18. A method of logging an earth formation surrounding a borehole according to
19. A method of logging an earth formation surrounding a borehole according to
20. A method of logging an earth formation surrounding a borehole according to
21. A method of logging an earth formation surrounding a borehole according to
22. A method of logging an earth formation surrounding a borehole according to
(a) starting with an initial radially-layered formation model with an initial profile given by an inverted profile resulting from the transforming;
(b) computing a time of flight for a wave traveling from a transmitter to a receiver based on the initial formation model;
(c) computing a formation slowness for the initial model based on the time computed of flight;
(d) measuring formation slowness;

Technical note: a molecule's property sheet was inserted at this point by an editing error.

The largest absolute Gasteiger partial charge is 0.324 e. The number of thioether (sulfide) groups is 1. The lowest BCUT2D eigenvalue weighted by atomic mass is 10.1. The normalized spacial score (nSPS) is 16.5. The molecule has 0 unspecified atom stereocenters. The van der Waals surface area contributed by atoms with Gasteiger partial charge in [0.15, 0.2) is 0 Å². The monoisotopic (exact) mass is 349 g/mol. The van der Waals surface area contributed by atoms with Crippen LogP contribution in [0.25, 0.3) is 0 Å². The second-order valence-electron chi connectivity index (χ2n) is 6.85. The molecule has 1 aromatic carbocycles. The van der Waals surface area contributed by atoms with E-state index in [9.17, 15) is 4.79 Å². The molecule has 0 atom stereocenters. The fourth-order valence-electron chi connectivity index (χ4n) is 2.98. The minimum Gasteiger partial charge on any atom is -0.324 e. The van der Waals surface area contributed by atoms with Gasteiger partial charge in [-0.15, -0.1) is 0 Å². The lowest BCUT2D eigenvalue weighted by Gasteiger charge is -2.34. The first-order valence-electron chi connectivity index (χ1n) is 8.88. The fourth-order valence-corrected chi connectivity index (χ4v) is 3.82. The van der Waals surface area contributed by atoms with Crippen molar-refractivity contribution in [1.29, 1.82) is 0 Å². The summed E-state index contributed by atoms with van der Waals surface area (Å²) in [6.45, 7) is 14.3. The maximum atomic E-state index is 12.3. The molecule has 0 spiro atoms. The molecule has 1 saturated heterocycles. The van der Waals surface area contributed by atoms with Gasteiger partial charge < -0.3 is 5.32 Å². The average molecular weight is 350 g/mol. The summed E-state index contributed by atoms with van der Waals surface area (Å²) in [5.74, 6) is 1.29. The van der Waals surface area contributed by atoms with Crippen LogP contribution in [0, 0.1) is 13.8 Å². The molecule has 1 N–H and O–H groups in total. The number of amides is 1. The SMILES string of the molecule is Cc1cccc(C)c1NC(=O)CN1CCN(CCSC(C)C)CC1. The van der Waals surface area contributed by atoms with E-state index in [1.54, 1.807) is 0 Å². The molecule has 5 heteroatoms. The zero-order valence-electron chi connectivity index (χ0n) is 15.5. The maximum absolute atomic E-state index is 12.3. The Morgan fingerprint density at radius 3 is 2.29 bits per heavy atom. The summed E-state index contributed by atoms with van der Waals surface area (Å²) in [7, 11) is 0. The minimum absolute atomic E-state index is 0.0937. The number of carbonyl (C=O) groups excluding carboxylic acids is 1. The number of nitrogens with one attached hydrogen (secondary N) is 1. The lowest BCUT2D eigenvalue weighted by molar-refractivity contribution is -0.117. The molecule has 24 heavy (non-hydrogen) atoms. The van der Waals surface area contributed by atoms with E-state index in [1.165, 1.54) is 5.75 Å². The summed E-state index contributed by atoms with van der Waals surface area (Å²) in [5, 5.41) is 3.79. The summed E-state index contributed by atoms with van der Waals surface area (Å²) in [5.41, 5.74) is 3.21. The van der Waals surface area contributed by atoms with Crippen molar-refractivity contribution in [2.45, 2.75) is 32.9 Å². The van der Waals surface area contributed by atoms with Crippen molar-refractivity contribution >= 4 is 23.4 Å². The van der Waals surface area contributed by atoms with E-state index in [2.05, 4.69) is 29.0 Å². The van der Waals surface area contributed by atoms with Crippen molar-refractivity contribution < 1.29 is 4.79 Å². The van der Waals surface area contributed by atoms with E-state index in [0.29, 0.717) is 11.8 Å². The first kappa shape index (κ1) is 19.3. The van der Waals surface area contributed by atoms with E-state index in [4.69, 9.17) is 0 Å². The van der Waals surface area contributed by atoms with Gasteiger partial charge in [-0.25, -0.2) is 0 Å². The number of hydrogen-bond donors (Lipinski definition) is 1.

(e) comparing the computed formation slowness to the measured formation slowness;
if a difference between the computed formation slowness and the measured formation slowness is within a predetermined error tolerance, assigning the initial model as a final model and stopping further iterations;
if the difference between the computed formation slowness and the measured formation slowness is outside the predetermined error tolerance:
updating the initial formation model with a new radial formation layer thickness;
repeating steps (b)-(e) for the updated formation model;
(f) repeating steps (a)-(e) for a plurality of radial layers.
23. A method of profiling a formation traversed by a borehole, comprising:
logging near borehole formation slowness;
logging far field formation slowness;